Few thoughts on the challenges that publishers will have to face with in the age of Facebook
The winning formula of online journalism (and digital in general) is yet to be discovered. Among the experts there are those who glimpse in the web the decline of a profession that is defined genuine only through the traditional paper magazine. Instead there are those who envision in it a source of renewal and revitalization for a profession that is going through deep transformation. Online newspapers are now well established among Italian publishers, but monetization does not seem to live up to expectations. At least for now.
To implement a step change focus should be placed elsewhere: on the reader for instance, and on the consumption habits of a journalistic content. Curiosity and research, but above all simplicity and sharing: these are the watchwords of the audience so-called 2.0. Those living on social networks. The movement is vertical. It is necessary to slide the Facebook wall looking for some exciting news, a photo to be shared, a video (short) to like. Rethinking journalism means to deal with an assumption: the majority of users, attains on an article through its Facebook page and, very rarely, by visiting the website of the newspaper. The home pages of the main newspapers are becoming less and less relevant.
According to this reasoning it is likely to fall into the logic of quantity to the detriment of the quality of the content. The temptation might be to give priority to “worthless” articles to the detriment of the most authoritative. More and more are the sites trying to survive in the chaos of the network, implement the strategy of the so-called “clickbaiting”, a practice that consists of publishing a headline that attracts user attention and induces to click on the link. The social network of Menlo Park is fighting this phenomenon for over a year through the implementation of more sophisticated algorithms. Combining quality content with the logic of the use of social networks, is one of the main challenges of the future of publishing.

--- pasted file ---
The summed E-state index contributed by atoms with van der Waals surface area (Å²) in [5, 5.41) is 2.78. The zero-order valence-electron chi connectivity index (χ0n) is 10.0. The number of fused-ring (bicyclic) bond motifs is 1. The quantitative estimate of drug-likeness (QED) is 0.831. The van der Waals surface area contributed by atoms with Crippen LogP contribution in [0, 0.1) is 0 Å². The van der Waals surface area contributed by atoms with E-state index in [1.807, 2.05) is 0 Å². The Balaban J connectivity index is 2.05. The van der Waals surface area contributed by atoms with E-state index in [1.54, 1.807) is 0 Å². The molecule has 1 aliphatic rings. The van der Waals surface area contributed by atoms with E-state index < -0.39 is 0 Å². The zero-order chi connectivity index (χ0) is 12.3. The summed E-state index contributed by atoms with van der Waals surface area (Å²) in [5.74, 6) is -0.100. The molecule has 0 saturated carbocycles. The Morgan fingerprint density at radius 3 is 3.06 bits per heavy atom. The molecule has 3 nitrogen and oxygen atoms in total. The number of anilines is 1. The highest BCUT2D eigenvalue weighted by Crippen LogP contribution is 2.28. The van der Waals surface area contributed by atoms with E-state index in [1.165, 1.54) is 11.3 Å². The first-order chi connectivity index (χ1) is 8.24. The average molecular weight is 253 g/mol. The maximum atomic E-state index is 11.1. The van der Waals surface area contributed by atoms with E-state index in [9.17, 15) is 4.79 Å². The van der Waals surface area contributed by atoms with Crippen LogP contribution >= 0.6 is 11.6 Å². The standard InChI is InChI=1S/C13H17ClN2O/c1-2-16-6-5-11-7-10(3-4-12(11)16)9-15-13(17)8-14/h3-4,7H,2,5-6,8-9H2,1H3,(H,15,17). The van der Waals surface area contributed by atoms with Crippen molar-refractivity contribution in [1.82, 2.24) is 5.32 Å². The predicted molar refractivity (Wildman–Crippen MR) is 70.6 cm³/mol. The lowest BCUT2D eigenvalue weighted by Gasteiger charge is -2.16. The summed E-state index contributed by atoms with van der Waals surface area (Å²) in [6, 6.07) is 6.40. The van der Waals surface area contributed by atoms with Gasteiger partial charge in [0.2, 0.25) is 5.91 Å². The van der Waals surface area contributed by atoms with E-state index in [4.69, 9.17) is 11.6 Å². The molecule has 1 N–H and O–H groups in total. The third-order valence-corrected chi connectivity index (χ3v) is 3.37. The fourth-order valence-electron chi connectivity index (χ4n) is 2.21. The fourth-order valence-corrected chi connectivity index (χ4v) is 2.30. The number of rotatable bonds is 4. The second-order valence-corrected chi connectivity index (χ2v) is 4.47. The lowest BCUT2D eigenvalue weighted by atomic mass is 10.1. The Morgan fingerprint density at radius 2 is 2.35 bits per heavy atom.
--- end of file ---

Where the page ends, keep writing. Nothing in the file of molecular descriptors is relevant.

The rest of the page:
Conversely publishers increasingly need to develop new ways to make profitable their audience. The gradual reduction in the value of the inventory related to display advertising, combined with an increasingly strong use by the media centers and media agencies of Programmatic buying technologies (namely technology platforms that allow automatic profiling of the audience and purchase of advertising space in real time) progressively reduce profits for publishers.
Instant Articles, the service made available to publishers by Facebook, is an overwhelming part of this context. This is a system that allows an article to be read directly from the news feed of the social network, without clicking on a link that leads to the website. Actually an instantaneous service. Publishers can thus leverage the pervasiveness and profiling capabilities of Facebook, becoming content providers and focusing on quality content at lower costs while introducing new forms of proceeds. By contrast the real risk is to lose control of the audience, that will remain permanently inside the social networks.
I am strongly interested in the evolution of the industry dynamics and in the innovation opportunities which may arise.